One of the first things you need to know about The Skinny Center in Harrison is that it’s not all about being skinny. Founded six years ago by author and wellness entrepreneur Mitchell Suss, it’s about being healthy.
“This is not like Weight Watchers or those programs where you’re buying products or working on calories,” says Lisa Avellino, co-CEO (with Suss), fitness educator and patient liaison director. “It’s really about addressing nourishment, absorption and having your body live your healthy weight — helping your body prepare for weight loss.”
Nevertheless, for the majority of patients, doctor-guided, sustainable, healthy weight-loss — the center claims up to 30 pounds in 12 weeks is achievable — is the goal.
The “doctor-guided” element of the program is key as is to The Skinny Center’ proprietary Health/365, a comprehensive blood panel. Among other things, the panel measures hunger, adrenal and thyroid hormones, blood sugar metabolism and vitamin D levels, all of which reveal a vast amount of information about the individual patient.
“Health/365 provides a powerful tool to improve your mental and physical performance, reduce your future risk of disease and increase your longevity,” Suss says. “Our doctors can analyze the genetic markers and blood values that make up your body chemistry and isolate imbalances and their underlying causes to pinpoint the exact reasons why you cannot lose weight.”
Avellino puts it this way: “(The blood panel) is like having a customized book about yourself, and that’s the dream.”
The full program was created by a team of doctors and medical professionals and a doctor oversees the program and each patient’s “journey.” To get to their goals, patients work one-on-one with a nurse (who reads the blood panel) as well as a functional nutritionist and dietician on a weekly basis. The 12-week course comprises three phases — the pre-cleanse, the metabolic cleanse and the “clean body.”
As part of treating the whole body, the center also offers hydro or oxygen facials and massage and therapeutic alignment, as well as wardrobe and “style” advice for patients adjusting to a new, improved body image.
On a tour of the facility, I peep into bright and airy consulting rooms, some looking out toward woodland. The smart interior design — bold navy-and-white striped upholstered chairs, batik-style carpets — falls midway between a private clinic and a luxury hotel. It was certainly a clean, uncluttered, restful environment.
On a side table in one of the consulting rooms, I notice a display of what looks like irregular rocks, molded in plastic. “Do you want to see what five pounds of body fat looks like?” Avellino asks. “This!” she says, picking up the biggest, rubberiest, ugliest model — the size of a large chicken. She then picks up a couple of smaller models — one representing one pound of fat, the other of muscle. “The interesting thing when you’re learning about this,” she says, “is how body composition and body mass index (BMI) equate in our body.” Men, she says, need their waist measurement to be under 40 inches; women, below 35 inches. Visceral fat, she adds, is indicative of a fatty liver and inflammation of the gut, a remark that made me instinctively clutch at my midsection.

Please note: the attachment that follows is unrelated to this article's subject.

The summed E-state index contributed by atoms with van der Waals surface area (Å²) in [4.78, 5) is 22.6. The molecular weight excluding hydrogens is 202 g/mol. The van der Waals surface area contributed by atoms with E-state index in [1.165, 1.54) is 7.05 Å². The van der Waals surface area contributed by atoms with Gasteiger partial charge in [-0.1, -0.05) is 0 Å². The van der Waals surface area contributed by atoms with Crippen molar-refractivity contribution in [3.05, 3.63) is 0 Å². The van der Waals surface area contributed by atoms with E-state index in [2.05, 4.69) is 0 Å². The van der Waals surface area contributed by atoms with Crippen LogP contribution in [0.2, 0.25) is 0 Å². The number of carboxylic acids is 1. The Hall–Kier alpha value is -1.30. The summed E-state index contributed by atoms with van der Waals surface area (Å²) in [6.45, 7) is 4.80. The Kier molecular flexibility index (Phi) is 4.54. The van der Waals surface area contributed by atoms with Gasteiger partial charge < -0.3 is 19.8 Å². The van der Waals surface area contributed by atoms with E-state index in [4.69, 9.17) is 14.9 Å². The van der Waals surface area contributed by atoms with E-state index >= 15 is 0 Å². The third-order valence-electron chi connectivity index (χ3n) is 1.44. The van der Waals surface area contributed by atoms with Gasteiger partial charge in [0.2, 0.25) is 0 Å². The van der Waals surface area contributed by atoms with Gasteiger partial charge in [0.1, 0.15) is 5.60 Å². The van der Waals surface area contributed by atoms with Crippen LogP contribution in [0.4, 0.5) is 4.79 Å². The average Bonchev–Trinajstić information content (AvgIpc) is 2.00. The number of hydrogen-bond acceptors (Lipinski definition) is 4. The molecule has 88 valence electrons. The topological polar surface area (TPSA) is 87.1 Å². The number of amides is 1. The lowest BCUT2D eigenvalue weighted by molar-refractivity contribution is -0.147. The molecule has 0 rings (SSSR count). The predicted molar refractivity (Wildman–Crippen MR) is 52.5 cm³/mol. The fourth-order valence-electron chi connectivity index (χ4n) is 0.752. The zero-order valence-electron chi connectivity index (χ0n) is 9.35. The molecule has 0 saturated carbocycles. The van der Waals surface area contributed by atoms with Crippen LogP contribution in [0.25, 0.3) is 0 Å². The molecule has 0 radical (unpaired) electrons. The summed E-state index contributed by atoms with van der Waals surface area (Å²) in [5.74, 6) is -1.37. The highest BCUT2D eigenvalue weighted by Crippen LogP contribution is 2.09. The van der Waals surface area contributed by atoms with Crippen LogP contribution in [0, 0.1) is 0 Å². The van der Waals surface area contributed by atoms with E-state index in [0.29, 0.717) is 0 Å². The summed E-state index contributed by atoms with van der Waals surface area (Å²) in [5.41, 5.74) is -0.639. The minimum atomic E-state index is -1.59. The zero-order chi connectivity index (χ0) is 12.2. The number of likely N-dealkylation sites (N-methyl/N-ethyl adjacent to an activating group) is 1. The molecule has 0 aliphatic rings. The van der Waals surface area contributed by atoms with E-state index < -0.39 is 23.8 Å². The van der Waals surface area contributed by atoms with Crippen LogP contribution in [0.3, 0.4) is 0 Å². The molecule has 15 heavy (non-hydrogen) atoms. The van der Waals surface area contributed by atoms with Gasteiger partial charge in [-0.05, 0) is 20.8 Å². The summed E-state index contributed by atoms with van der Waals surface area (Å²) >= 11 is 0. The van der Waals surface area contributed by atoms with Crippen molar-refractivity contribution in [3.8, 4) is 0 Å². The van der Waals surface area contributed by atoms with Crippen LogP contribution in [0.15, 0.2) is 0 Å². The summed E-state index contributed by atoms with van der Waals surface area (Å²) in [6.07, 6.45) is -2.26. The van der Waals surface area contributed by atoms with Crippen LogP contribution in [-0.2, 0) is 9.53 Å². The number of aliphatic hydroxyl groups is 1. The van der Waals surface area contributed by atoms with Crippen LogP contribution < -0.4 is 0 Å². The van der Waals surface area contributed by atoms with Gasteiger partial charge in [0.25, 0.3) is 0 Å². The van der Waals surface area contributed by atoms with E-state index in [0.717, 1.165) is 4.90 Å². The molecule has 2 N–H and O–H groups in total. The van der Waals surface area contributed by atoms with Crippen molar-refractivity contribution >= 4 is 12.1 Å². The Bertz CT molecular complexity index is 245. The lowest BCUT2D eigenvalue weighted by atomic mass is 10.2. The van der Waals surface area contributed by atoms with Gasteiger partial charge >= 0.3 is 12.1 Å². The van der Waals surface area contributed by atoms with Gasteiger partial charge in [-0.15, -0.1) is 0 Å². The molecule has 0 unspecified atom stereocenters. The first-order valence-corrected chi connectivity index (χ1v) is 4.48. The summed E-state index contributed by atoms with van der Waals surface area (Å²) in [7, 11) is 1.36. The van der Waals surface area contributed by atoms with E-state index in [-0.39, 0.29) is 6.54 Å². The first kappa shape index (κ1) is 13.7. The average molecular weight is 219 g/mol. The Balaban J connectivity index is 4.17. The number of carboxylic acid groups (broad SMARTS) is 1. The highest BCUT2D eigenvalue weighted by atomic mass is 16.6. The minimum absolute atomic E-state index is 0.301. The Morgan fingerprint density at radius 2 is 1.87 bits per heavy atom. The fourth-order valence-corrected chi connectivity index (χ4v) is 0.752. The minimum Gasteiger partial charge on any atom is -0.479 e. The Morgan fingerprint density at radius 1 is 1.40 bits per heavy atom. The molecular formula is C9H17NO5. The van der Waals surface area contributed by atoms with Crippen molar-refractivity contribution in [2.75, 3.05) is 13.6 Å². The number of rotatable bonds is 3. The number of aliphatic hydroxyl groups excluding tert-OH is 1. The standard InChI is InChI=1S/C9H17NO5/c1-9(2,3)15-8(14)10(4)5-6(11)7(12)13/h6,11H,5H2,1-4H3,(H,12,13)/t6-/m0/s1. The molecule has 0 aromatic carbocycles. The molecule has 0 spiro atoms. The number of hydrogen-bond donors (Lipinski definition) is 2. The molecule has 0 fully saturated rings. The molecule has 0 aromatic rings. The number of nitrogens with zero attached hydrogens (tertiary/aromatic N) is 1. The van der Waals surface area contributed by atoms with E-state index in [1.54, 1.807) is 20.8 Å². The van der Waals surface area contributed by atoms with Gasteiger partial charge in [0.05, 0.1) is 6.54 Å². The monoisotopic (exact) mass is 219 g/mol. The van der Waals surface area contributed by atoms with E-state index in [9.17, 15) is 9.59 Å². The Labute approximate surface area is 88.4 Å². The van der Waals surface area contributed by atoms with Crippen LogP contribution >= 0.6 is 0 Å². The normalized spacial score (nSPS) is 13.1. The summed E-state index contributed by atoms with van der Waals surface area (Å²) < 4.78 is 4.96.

In the large room at the end of the corridor, events are held on a regular basis. Doctors, health professionals and other guest speakers address patients. “It’s all about education and inspiration and working on an individual basis,” Avellino says.
What the center is not about, she adds, is “1980s or old-millennium thinking about reducing the size of your thighs.” For years, apparently, people thought of weight loss in terms of “calories in, calories out” — in other words, eat less, move more. “And, unfortunately, many still do today.”
I confess that the “eat less, move more” mantra entirely sums up my approach to dieting, and one with which I have enjoyed reasonable success over the years. “Yes, but here’s the issue,” counters Avellino. “As overweight people age, they become yo-yo dieters. Look, this isn’t snake oil, this isn’t our opinion, it’s medical research. If we cut our calories to such an extreme in order to lose weight, then, as soon as our bodies adapt to it, we may not have the macro-nutrients to sustain our lean body mass, so we have to eat less and less to maintain that.”
This is why restricting our caloric intake or only following a particular food group inevitably leads to gaining the weight back — and then some. A vicious circle indeed. “We’re one of the fattest countries in the world,” Avellino says, “and so evolved with technology but not in understanding how our bodies work pertaining to fat loss.”
There is no typical Skinny Center patient. They run the gamut from young adults to seniors and come from all over — Westchester County, Greenwich, New York City, Long Island, even Boca Raton, Florida, and Los Angeles. And for patients who can’t or prefer not to travel, consultations via Zoom and TeleMed are an unforeseen benefit to have risen out of Covid.
But whether attending in-person or virtually, Skinny Center patients are looking for longevity and mental clarity, Avellino says. They might come in with “brain fog” or depression or are not sleeping well and not living optimally. The correlation between all of that and weight loss “is right here,” she says, adding:
“We don’t give drugs, we don’t give nutrients. It’s a customized approach with a medical team….It’s human physiology and science.”
For more, visit theskinnycenter.com.